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At the beginning of this article I wrote that Baran can quite rightly be called ‘the father of the Internet’. This is not an uncontroversial statement as some Internet historians credit Donald Davies, a British computer scientist, with inventing the ‘packet switching’ for which Paul Baran is the most famous. In fact, Davies definitely invented the term, which Baran considered very apt, and he also independently conceived of the entire process a few years after the RAND engineer had already outlined its foundation. Even though there is some debate whether he had heard about Baran’s ideas or was somehow inspired by them (for example, Baran remembers chairing a conference in which Davies participated), the military network ARPANET, which was later split into a public Internet, was created on the basis of Davies’ work and Baran only served as consultant.
However, as Baran’s biographer Wojciech Orliński aptly notes, ‘if – following patent law – we take an inventor to be the person who first described an unobvious invention in a way that would allow a person versatile in the craft to make it, then in the case of the Internet, Paul Baran would unquestionably be its inventor.’ Baran not only described the Internet as we know it, but he also almost built it – the entire project never got off the ground though because the Polish American engineer sabotaged the whole thing.
Following his ground-breaking work on packet switching, Baran quickly convinced his bosses at RAND to start development. This was a feat in itself, because the institute’s own employees, frustrated when their brilliant ideas were not brought to life, often famously deciphered the acronym as “Research And No Development”. The military jumped onboard very quickly – they were excited about an indestructible system for sending commands in the middle of a nuclear war and the fact that Baran’s main motivations arose from anti-war sentiments did not bother them as long as everything looked good on paper. The only involved party that was not enthusiastic about the idea was the telecommunications giant AT&T.
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It’s not difficult to see why the company was sceptical about the project they were supposed to help develop (a mountain of paperwork and bureaucratic protocols made it necessary for RAND to work together with AT&T at the time). A cheap, reliable, long-distance, low-latency communications system was clearly direct competition to the telephones that were at the time still the foundation of the company’s business, even if, as Baran argued, telephones probably wouldn’t work after a nuclear strike. Moreover, Baran designed digital devices that were supposed to do all the communicating and ‘digital’ was not a word that excited the decision-makers at AT&T, which still used mainly analogue means of communication and constructed their network in a way opposite to what Baran proposed. It’s the equivalent of gifting somebody a Spotify subscription whose first reaction is to try make it work on a gramophone. This is how the engineer must have felt while explaining his idea.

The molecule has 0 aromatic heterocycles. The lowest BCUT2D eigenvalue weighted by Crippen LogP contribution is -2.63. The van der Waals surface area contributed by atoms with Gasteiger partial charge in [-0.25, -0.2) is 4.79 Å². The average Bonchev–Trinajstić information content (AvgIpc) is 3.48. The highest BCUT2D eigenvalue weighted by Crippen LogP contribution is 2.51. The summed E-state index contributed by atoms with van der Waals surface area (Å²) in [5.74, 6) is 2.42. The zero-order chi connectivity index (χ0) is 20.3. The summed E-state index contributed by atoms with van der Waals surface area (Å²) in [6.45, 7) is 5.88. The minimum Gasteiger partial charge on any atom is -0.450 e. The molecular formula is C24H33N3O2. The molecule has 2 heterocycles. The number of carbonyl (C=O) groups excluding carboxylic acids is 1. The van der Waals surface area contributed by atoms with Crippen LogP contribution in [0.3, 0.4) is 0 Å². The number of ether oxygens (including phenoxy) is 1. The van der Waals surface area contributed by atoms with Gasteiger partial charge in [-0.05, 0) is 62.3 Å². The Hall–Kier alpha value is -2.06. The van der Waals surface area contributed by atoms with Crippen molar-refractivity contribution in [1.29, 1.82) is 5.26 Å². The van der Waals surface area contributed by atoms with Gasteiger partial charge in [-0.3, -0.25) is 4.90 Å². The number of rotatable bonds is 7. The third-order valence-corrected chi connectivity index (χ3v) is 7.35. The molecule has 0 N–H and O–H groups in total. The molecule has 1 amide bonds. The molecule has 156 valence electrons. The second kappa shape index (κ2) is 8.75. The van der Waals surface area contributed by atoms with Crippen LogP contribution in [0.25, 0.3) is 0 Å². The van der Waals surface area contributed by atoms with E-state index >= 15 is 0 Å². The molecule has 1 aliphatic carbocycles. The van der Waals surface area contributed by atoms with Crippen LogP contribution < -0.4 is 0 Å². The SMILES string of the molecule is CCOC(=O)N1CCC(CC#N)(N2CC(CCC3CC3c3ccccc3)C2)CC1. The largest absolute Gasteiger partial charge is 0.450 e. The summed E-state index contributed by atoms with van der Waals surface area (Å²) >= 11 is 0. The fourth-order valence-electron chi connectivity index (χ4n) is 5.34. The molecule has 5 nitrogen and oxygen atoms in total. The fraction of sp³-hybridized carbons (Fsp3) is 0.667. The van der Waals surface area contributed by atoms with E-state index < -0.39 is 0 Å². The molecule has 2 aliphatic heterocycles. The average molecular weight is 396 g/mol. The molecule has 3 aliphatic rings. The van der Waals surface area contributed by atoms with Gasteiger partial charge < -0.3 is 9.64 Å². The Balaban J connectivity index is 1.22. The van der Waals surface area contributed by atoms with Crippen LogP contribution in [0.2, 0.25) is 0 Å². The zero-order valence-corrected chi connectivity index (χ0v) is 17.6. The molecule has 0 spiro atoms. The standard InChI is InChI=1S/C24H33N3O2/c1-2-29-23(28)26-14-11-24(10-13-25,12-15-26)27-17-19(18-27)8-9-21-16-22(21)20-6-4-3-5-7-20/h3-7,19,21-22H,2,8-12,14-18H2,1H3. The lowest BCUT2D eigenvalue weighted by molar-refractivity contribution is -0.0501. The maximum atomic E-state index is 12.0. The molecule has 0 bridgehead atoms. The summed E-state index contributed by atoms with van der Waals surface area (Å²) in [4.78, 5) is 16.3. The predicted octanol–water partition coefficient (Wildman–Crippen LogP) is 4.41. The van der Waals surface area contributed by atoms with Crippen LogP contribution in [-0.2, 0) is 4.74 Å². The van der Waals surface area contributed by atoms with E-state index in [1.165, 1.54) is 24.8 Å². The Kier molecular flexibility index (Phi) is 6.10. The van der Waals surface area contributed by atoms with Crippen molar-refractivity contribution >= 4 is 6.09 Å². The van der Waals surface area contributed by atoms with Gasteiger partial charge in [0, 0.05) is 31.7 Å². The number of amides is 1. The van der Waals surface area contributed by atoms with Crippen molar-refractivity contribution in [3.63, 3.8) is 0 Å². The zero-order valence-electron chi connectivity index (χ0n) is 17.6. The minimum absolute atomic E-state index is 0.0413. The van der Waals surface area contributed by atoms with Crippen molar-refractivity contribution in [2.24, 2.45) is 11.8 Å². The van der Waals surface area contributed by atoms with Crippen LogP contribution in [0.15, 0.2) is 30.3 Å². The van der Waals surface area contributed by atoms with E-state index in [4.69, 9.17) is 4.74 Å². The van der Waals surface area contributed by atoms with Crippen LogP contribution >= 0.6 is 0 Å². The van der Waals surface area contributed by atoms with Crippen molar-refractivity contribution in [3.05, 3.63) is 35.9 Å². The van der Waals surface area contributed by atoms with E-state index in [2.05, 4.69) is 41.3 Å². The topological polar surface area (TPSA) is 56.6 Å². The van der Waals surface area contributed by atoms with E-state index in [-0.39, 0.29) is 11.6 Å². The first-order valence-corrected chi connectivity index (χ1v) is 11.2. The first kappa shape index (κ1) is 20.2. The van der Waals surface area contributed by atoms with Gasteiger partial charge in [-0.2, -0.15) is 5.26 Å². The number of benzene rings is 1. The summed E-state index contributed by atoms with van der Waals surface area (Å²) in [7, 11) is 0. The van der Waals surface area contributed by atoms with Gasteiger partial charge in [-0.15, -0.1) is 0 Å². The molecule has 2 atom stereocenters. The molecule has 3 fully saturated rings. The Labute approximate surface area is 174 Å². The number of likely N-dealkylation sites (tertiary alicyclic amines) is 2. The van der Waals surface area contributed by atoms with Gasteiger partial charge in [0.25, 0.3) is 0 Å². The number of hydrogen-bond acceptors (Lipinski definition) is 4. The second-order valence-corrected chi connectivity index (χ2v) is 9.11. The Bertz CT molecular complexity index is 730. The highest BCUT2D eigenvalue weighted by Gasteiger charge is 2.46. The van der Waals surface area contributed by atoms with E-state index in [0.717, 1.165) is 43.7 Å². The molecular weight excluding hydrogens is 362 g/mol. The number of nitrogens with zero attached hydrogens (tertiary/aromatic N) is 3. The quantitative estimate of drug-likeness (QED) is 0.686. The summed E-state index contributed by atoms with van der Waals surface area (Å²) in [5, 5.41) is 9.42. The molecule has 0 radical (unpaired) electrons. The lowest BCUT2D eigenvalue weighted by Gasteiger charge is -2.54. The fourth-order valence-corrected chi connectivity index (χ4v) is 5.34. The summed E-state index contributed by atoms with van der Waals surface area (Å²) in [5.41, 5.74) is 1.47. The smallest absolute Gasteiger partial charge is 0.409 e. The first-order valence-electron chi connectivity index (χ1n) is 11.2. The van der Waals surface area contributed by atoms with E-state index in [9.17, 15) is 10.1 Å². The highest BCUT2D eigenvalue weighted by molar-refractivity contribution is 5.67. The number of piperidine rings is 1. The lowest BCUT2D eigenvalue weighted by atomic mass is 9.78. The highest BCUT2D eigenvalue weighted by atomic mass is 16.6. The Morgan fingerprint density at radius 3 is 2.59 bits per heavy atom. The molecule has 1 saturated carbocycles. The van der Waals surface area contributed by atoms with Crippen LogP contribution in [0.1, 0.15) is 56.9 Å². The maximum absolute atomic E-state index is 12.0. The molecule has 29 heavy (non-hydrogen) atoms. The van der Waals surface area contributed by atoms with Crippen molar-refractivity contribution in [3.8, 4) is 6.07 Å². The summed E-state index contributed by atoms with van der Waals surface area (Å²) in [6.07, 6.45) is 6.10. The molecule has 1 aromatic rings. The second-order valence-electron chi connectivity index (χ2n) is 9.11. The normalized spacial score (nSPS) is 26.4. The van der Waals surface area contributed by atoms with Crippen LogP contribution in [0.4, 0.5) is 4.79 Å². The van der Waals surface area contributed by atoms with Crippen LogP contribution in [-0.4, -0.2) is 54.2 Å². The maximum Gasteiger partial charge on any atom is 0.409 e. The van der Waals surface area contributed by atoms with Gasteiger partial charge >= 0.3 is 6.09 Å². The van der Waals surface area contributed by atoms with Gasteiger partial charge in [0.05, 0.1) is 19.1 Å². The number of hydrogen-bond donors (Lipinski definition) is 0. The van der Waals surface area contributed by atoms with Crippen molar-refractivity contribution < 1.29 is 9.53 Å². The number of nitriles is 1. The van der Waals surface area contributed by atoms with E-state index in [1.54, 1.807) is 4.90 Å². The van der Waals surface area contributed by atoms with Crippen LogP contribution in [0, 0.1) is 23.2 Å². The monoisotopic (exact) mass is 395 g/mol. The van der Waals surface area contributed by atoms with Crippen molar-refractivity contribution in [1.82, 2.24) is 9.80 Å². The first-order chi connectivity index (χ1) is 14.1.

The problem was that despite AT&T’s reluctance, the project ended up with them anyway. The military got so excited about Baran’s network that they ultimately tasked the Defense Communications Agency (DCA) with bringing it to life. Baran believed that the people in DCA would be just as unreceptive to his novel ideas and just as dependent on the old analogue ways of thinking as AT&T. Moreover, the leaders of the DCA had strong connections with AT&T and it was very likely that the company would be in some way involved in the planning and development of the network. Baran was afraid that not only would his plan fail under the supervision of incompetent engineers, but also that they would want it to fail. He contacted his friend in the Department of Defense who was responsible for allocating resources to similar projects and told him that creating the network in this way would be a waste of money: something that would never work. It seems possible that the Internet exists in its current form only because its inventor worked hard to slow down its arrival.
Unwittingly, Baran prepared the ground for people like Davies who used the Polish American engineer’s technical foundation and found a way to circumvent the problems which Baran had encountered – they used computers, taking AT&T out of the picture. In 1969, ARPANET, the Internet’s granddaddy, was created. On 29th October 1969, the first packet almost relayed the message ‘login’ from Stanford to UCLA. Almost, because one of the computers crashed in the process and only managed to send the letters ‘lo’. But the test was a resounding success – one hour later, the whole packet was delivered. Over half a century later, Paul Baran’s story has been delivered to you using exactly the same method.